VIBE: Phonte, I want to take a couple of quotes from your music. On “Dance In The Reign” from Charity Starts At Home, you said, “No one can say his life ain’t his / Some may even say underachiever, ‘cause they are not believers / that you don’t want the world, but I done seen the world / and if you ever saw hell, you wouldn’t want it either.” On this new one, you say, “peace of mind rarely comes with a check attached.” When did you begin to think that way?
Phonte: I started seeing it when I started having conversations with rappers who, on paper had more than me, and were trying to convince me that I should do this, but yet they were miserable. I remember a very specific phone call one time where I had a certain MC hit me and he was talking. “I’m trying to sign you.” I was just like, “dude, no. I’d never sign to another rapper, are you shitting me?” He’s going on. “I think you’re one of the best.” It was cool and it was fine, but at the end of the conversation, it turned into, “man, I’ve got one record left on my deal, and I’m out of this shit. I’m going to do me.” I stopped him: “I want you to understand what just happened. You’re calling me to try to convince me that I need the thing that you’re selling, but I already have the thing that you want, which is freedom.” That was the end of the conversation.
VIBE: Pooh, you really bodied this album too. There’s the line that I quoted, “my pen used to run across the page doing suicides,” on “All In A Day.” And on “Right On Time,” you talk about delivering UberEats and being bittersweet that people didn’t recognize you. What did it take for you to be comfortable sharing that much of yourself?
Pooh: Getting comfortable with who I am. I’m a very private person. You look on my Instagram, and it’s just me and people I’m doing business with. But as I was writing this record…we criticize people who rap about drugs and say, “you’re only showing one side, the glamorous side.” Or we criticize people on Instagram, “you’re just showing the good shit happening in your life.” I just decided when I was working, I gotta let these people know. This is what being a real musician is: peaks and valleys. When I hit that valley, I fucked up money, I fucked up opportunities. A lot of shit I fucked up on. That’s what I had to do to maintain. I’ve substitute taught, I’ve delivered packages for Amazon, and I drove Uber.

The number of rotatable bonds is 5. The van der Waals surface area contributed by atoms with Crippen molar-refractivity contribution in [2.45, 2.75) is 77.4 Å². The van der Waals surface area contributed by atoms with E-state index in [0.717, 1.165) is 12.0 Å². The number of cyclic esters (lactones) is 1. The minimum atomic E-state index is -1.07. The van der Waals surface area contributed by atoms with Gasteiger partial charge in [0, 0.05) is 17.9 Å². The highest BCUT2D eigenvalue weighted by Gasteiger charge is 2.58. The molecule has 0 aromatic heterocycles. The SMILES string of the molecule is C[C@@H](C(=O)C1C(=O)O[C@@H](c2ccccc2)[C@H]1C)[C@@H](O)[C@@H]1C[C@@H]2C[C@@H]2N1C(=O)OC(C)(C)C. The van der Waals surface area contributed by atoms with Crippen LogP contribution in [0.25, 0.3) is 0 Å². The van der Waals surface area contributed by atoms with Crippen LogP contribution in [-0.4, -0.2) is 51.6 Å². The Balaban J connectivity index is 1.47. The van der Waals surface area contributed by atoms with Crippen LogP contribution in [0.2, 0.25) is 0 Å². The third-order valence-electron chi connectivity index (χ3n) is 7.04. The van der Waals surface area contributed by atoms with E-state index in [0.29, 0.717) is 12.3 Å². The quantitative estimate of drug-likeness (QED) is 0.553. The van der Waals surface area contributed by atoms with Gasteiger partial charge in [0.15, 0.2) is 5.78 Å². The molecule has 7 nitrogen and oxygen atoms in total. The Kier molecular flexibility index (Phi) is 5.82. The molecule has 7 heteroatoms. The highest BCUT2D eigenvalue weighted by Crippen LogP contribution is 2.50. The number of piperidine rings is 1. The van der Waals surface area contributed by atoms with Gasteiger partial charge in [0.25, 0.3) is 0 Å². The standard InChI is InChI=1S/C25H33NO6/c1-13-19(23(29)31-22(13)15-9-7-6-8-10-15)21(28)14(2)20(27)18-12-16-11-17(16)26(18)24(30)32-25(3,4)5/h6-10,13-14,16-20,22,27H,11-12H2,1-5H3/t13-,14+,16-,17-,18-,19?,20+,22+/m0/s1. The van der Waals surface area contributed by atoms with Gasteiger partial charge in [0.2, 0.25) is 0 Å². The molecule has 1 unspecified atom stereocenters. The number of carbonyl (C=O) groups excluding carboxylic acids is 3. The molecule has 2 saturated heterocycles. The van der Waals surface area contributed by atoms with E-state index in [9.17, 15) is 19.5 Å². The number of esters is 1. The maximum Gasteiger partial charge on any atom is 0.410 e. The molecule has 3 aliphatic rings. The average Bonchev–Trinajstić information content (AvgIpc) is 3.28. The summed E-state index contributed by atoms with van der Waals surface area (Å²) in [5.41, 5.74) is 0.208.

Phonte: I think that’s something that resonated with people because particularly now, I’m seeing the death of influencer culture. The jig is up on that shit. This buddy of mine said his girlfriend’s Uber driver was someone who’s killing it on social media. Even in those times where Pooh was substitute teaching or driving Uber, there was always pride in his work. The message to artists in 2019, there is no shame in an honest day’s pay. In this music shit, until you get to a point where you’re really established and you’re shit is on on, this shit is a sandcastle on a windy day at best. Until you get that rock-solid foundation, there is no shame in being a working musician.
VIBE: So what has it been like to take all those experiences to now managing other artists?
Pooh: That’s probably the best thing to happen for me, because I know what not to do. I have Lute, Blakk Soul, and my guy T. Smith. They’re all in different places in their careers and they’re all different ages, so it’s a wealth of information for them. And I don’t hide shit from them. So they know what it is. It’s okay if you have to get a job to support yourself until you don’t have to work that job anymore. And once you don’t have to work that job, let me show you how to budget your money accordingly so you aren’t doing stupid shit with your money, you make $100,000 in a year but you can’t account for $90,000 of it. I can make music, I have connections, but my greatest benefit for my artists is that I am an artist.
Phonte: I’ve always thought – and not saying this about Pooh, because I think he’s an amazing player – but a lot of times, the best players don’t make the best coaches. I think it’s easier to give instruction for someone like Pooh who has had those struggles and had to learn to play the game three or four different ways. It makes you a more compassionate coach because you can look at that kid say, “I see what you’re struggling with because I struggled with that,” versus a Jordan or somebody that had a lot of natural ability but isn’t able to teach that. Pooh is one of the best A&Rs I knew. He was responsible for bringing so many people in our circle. He was the first one to put Darien Brockington on a record, and that led to me and him working together. Pooh was the first one to introduce me to Kendrick Lamar, he was doing records with TDE way back before they were TDE. Pooh was responsible for King Mez coming into Dre’s camp and writing all that shit on Compton. He was the one making all those things happen, so when I saw him going into management, I knew he would kill it.
VIBE: A lot of rappers, if they aren’t from a popular rap area already, their goal is to put their city on the map. You guys actually did that: you put North Carolina on the map. Now there’s Cole, DaBaby, Rapsody.
Phonte: Me and Pooh say all the time: we were lead blockers. It wasn’t a glory position, but we helped clear the way and make daylight for these other brothers to come on. You just have to thank God that your influence was able to open that door. Because you could’ve been a wack nigga who opened the door and fucked it up for everybody. (laughs) It’s not a glory position, but me and Pooh never did it for the glory. We did it out of love for the music, a way to support our families, make beautiful records, and that was the end of it.